Panel Paper: Education Policy & Environmental Justice: Noise Pollution, Education Performance and the Perpetuation of Socioeconomic Status

Thursday, November 7, 2019
Plaza Building: Lobby Level, Director's Row E (Sheraton Denver Downtown)

*Names in bold indicate Presenter

Elizabeth E. Olson, Pepperdine University

Horace Mann, an education reformer and a member of the U.S. House of Representatives, stated in an address to the Massachusetts State Board of Education in 1848, that “education, then, beyond all other devices of human origin, is the great equalizer of the conditions of men, the balance-wheel of the social machinery. …it gives each man the independence and the means by which he can resist the selfishness of other men. It does better than to disarm the poor of their hostility towards the rich; it prevents being poor” (Mann 1891, 251). Obviously, this idealized vision of what the public education system should accomplish has not yet been fully realized. One of the many factors that has prevented education from being such a great equalizer is the level of pollution around schools, which has been found to reduce the academic performance of students in those schools (Boman, Enmarker, and Hygge 2005; Bistrup 2003; Bronzaft 2000).

In this research, I hypothesize that noise pollution in schools is one factor that serves to reinforce, rather than equalize, socioeconomic status through the generations and that noise is disproportionately collocated with minority student populations. Specifically, I hypothesize that noise pollution will be higher at schools located in poor and minority neighborhoods. This noise will reduce the ability of these students to learn at school. Students at these schools will then be more likely to perform poorly on test scores and placement exams, even holding constant other factors. This restricts the public school system from serving as a great equalizer in society and also provides evidence that noise placement can be unjust throughout society. In this analysis I use the public school system in the city of San Francisco as a case study: comparing data on noise pollution collected through GIS mapping, to school locations, and test scores of each school, while linking this data to the socioeconomic status and other demographic factors of the schools’ students.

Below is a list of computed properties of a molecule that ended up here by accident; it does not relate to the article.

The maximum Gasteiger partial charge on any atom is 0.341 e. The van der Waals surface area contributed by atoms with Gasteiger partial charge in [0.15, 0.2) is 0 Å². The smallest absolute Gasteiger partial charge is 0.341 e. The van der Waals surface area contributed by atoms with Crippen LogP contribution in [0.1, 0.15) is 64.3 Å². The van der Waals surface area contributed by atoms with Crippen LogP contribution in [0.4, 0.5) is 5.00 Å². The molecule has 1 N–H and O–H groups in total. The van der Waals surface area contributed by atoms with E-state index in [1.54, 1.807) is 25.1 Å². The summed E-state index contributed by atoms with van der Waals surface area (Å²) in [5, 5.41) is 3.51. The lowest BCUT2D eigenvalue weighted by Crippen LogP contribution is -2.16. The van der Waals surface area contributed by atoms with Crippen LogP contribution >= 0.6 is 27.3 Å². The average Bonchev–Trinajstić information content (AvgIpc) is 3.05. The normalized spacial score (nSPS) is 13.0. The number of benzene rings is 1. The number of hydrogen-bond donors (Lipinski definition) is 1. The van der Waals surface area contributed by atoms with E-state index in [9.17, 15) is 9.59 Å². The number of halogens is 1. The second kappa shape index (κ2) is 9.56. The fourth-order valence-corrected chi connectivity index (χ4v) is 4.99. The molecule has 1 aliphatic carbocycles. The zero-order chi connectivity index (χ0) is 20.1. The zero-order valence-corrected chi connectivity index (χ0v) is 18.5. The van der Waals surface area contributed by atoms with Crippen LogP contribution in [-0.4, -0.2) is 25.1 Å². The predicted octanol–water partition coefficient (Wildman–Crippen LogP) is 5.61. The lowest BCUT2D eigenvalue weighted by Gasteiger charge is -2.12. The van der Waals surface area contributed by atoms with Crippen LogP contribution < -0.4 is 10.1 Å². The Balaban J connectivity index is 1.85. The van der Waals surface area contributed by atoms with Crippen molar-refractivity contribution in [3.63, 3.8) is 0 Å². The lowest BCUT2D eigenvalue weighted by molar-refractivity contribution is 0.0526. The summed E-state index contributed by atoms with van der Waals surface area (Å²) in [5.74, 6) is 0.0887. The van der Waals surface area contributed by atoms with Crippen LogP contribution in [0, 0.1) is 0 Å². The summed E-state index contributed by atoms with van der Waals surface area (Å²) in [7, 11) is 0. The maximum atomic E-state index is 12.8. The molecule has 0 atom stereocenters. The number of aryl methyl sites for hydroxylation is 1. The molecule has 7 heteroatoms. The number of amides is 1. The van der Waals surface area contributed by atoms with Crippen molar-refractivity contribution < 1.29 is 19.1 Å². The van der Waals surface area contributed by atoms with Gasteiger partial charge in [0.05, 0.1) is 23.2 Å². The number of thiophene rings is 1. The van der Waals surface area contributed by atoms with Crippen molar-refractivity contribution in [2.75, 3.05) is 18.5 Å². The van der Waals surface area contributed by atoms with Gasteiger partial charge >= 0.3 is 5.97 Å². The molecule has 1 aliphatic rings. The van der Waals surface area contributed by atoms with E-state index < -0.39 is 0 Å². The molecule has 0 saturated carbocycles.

This research is of particular interest since it brings to the forefront an important negative driver in education outcomes as well as environmental injustice that public policy could help reduce and, thereby improve learning in schools that are currently negatively impacted by noise pollution. Therefore, this research seeks to contribute to both educational policy literature as well as environmental justice research.